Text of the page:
Wisconsin Center for Investigative Journalism wins top national award for drinking water project

The Society of Professional Journalists names ‘Failure at the Faucet’ the top investigative story among small independent news sites for 2016.

More

Coburn Dukehart/Wisconsin Center for Investigative Journalism

Jacob Reeves, pictured at home in Stoughton, was diagnosed in 2014 with juvenile dermatomyositis — a rare disease that his mother Dawn attributes to the high level of atrazine found in their well water. "I only cried once," Dawn Reeves said, "when they said he might not walk again." Jacob's story was featured in the "Failure in the Faucet" series which won an award from SPJ for investigative reporting among small, online independent news organizations.

The Society of Professional Journalists on Monday named the Wisconsin Center for Investigative Journalism’s “Failure at the Faucet” series a first-place winner in its national contest.

The series took top honors in the 2016 Sigma Delta Chi Awards for investigative reporting among small, online independent news organizations. “Failure at the Faucet” was one of 85 honorees among more than the 1,300 entries. The ongoing project is the most detailed journalistic look at risks to drinking water in Wisconsin, including lead, arsenic, strontium, radium, bacteria and pesticides.

“This award is a testament to the stellar work of the Center’s staff and the inspiring leadership of Andy and Dee Hall, who have built the Center into one of the top investigative nonprofit newsrooms in the country,” said Brant Houston, Knight Chair in Investigative and Enterprise Reporting at the University of Illinois at Urbana-Champaign and president of the Center’s board of directors.

 

Reporting for the series began in 2015 as part of The Confluence, an experimental news project of the Center and the University of Wisconsin-Madison School of Journalism and Mass Communication. It is an example of in the UW’s vaunted Wisconsin Idea in action.

Initial support for The Confluence was provided by a 2014 Challenge Fund for Innovation in Journalism Education grant managed by the Online News Association and funded by the Ethics and Excellence in Journalism Foundation, the Robert R. McCormick Foundation, the Knight Foundation, the Democracy Fund and the Rita Allen Foundation.

“We feel a deep sense of gratitude to the dozens of Wisconsin residents who shared their struggles with us to expose failures of regulatory systems that led to the contamination of drinking water in communities across the state,” said Andy Hall, the Center’s executive director and co-founder with Managing Editor Dee J. Hall.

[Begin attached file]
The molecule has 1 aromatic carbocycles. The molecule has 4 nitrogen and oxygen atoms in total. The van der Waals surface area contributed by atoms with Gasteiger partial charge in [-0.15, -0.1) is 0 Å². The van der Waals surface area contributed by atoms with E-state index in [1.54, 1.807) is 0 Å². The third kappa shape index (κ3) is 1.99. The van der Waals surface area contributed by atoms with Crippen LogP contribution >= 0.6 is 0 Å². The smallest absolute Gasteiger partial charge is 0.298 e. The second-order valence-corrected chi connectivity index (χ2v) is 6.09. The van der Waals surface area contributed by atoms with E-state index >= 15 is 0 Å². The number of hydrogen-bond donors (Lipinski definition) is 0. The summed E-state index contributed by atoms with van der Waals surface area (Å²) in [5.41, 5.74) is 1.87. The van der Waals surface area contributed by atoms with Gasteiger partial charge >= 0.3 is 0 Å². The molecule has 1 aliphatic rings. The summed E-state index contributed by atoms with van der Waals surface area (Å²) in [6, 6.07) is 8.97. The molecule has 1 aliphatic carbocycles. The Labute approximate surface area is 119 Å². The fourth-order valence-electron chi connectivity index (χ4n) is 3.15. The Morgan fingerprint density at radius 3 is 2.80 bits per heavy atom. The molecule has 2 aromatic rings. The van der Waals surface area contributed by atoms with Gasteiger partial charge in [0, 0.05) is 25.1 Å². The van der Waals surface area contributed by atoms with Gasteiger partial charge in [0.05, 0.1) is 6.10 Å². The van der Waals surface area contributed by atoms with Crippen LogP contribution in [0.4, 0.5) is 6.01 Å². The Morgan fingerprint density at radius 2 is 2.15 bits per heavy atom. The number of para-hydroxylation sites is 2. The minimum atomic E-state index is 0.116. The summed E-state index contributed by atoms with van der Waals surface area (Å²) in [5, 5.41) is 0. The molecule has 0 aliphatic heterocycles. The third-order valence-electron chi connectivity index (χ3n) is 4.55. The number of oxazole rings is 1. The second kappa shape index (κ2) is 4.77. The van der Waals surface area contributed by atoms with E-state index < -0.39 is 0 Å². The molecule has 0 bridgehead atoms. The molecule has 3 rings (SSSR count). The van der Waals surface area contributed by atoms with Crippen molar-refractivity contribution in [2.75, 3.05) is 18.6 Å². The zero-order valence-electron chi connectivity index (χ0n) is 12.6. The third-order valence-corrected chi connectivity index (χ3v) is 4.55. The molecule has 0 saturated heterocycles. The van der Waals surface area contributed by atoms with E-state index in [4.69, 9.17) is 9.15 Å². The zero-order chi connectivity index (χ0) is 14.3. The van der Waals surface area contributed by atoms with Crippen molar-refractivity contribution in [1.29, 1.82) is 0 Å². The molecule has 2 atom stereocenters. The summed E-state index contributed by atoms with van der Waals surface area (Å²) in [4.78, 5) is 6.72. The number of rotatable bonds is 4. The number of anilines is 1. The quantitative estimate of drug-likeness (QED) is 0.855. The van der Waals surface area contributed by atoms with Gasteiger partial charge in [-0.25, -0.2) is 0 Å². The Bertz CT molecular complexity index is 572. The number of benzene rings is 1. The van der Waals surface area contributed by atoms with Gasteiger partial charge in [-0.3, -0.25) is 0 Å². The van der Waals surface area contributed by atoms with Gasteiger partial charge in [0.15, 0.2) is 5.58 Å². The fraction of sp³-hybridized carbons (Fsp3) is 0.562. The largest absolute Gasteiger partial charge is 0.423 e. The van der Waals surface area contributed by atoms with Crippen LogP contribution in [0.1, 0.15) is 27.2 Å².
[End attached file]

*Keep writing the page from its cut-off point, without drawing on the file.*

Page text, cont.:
“We appreciate SPJ’s national recognition of this project, which included generous support from funders and remarkable collaborative work by the Center’s staff, paid interns, volunteers, UW-Madison journalism students and faculty, Wisconsin Public Radio, Wisconsin Public Television and others. They brought the problems to light through stories, photos, maps and data analyses, raising public awareness and fostering a search for solutions.”

“Failure at the Faucet” has been named one of Wisconsin’s top investigative projects two years in a row by the Milwaukee Press Club.

Coburn Dukehart / Wisconsin Center for Investigative Journalism

Tory Lowe helped to organize a meeting about lead in drinking water at the House of Prayer in Milwaukee on Dec. 6. He asked the young boys in the audience to join him at the front of the room to challenge everyone to protect them from the dangers of lead in drinking water. The children, from left, are Tomairus Brown, 5, Diamante Silas, 7, Jakoda Eiland, 8, and Jeriko Eiland, 11.

In early 2016, the Center was the first to report on the dangers posed by Wisconsin’s 176,000 lead service lines and the state’s high childhood lead poisoning rate, which rivals that of Flint, Michigan.

Throughout 2016, the Center continued its coverage of the risk of lead in state drinking water, including high levels at two state prisons. Stories revealed that the state Department of Natural Resources had failed to update its testing guidelines to avoid techniques that can mask the true level of lead in drinking water, and the lax federal standards that expose children at school and day care to this dangerous neurotoxin.